I should also mention that the first example of the more supportive partner can still turn against you.
The same supportive spouse can come home after both of you have had a busy week and say “You know what, let’s not cook tonight. We’ll order takeout instead.”
And if you’re a woman, you typically don’t have a lot of calories to play around with and still be successful at weight loss. So, you can take Monday through Friday of “good eating” and literally lose all the ground you had worked towards with one average meal from a restaurant. Then you’ll hop on the scale a couple of days later thinking you had 5-6 “good days” and wonder why you didn’t lose weight…
Oh, and regarding that theory of the latter partner being more resistant to change? Yes, I’ve found the same thing to be true (usually) with my clients as well. It’s not necessarily out of malice. Sometimes, the first of the couple to come through my doors has decided they’re fed up with their circumstances and they need my help. Often, the partner is either not needing to lose weight or is not ready to tackle the challenges that come along with doing so.
Here are some tips to help make sure your significant other is a help and not a hindrance when you’re trying to lose weight:
- Have The Uncomfortable Conversation. Know the verbiage that helps you get through to your loved ones. The same words that you might use to discuss finances will be similar to successful weight loss. It’s a team effort and it’s a sensitive subject. Talk about your triggers (foods and situations you don’t feel in control of) and talk about the words/phrases that shut you down or make you rebel.
- Control The Food Environment. Can you eat potato chips, pretzels or crackers with reckless abandon? Think about the foods that you feel you cannot moderate successfully. Ask your significant other if they can limit the frequency of those items being in the house or not have them visible to you if they are purchased. Imagine if one of you were trying to abstain from alcohol for any particular reason but the other person always has a drink in front of you. What is your reaction to this? Can you control your diet behaviors under these circumstances?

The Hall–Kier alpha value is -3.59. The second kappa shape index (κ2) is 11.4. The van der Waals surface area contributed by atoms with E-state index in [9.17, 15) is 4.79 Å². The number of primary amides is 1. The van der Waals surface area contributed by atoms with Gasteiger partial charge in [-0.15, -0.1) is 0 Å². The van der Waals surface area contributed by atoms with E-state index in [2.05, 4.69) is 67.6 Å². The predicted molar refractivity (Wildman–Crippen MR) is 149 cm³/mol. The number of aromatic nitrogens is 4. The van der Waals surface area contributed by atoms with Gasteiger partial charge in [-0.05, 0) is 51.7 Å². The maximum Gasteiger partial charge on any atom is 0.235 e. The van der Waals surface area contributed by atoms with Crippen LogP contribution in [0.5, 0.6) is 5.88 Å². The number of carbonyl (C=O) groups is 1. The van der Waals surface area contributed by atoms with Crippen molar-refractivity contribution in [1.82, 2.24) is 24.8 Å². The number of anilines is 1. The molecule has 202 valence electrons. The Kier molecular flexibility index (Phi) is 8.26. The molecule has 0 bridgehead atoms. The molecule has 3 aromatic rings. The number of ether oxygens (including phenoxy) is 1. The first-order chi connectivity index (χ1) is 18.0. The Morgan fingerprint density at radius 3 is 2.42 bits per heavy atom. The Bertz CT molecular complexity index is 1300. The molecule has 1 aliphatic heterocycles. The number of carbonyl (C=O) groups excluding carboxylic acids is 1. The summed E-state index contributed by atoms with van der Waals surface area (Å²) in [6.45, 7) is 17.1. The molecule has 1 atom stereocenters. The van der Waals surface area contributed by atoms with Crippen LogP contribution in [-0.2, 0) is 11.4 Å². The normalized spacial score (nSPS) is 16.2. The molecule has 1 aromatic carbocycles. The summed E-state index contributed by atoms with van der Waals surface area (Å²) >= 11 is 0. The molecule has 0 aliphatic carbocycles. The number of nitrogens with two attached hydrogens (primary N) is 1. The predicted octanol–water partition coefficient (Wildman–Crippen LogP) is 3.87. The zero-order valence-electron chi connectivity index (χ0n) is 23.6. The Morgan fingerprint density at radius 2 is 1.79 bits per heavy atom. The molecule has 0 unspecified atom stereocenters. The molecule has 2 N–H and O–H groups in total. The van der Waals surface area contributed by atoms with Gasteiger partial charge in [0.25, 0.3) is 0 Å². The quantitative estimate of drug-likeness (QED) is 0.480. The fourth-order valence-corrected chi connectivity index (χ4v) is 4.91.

- Enlist The Help Of A Therapist. Dieting and weight loss don’t fix every problem we have. Sometimes, you need a professional to dig deeper into the emotional core of why you eat the way you do or why you use food to heal those problems. This may also require your significant other to be present so they can hear another perspective on your food relationship and how they can help at home.
- Find Other Nighttime Strategies. If the routine is dinner, then television, then snacking, then bed, how can you change that? What can you and your family do that doesn’t involve food beyond dinner time? Many people are motivated to eat when they watch television so ask your significant other what other activities you can be engaged in that don’t stimulate your appetite. (HINT: This may include going to bed earlier than you’re used to).
- Remember That This Is Temporary. Much like the lockdowns and quarantine most of us experienced over the last two months, fat loss, done right, is a temporary solution. You follow the plan, hit the best weight for your body and lifestyle and live at maintenance. The more your significant other stands in the way, the longer that “temporary” stands to last which only ends up frustrating and discouraging all parties involved. Make a pact to support the cause and control the necessary variables.
As of this writing, Marissa is down to a weight she was before she was pregnant with Sebastian. It didn’t come quickly and there was no race to the finish. It was steady effort from her knowing what style of eating she naturally could work with and me knowing how to help with meals when we are both home together.
It took candid conversations and it took patience.
Because the basics still work, if you work them. You just need the right support to help you get there.
“We Make Great People Greater”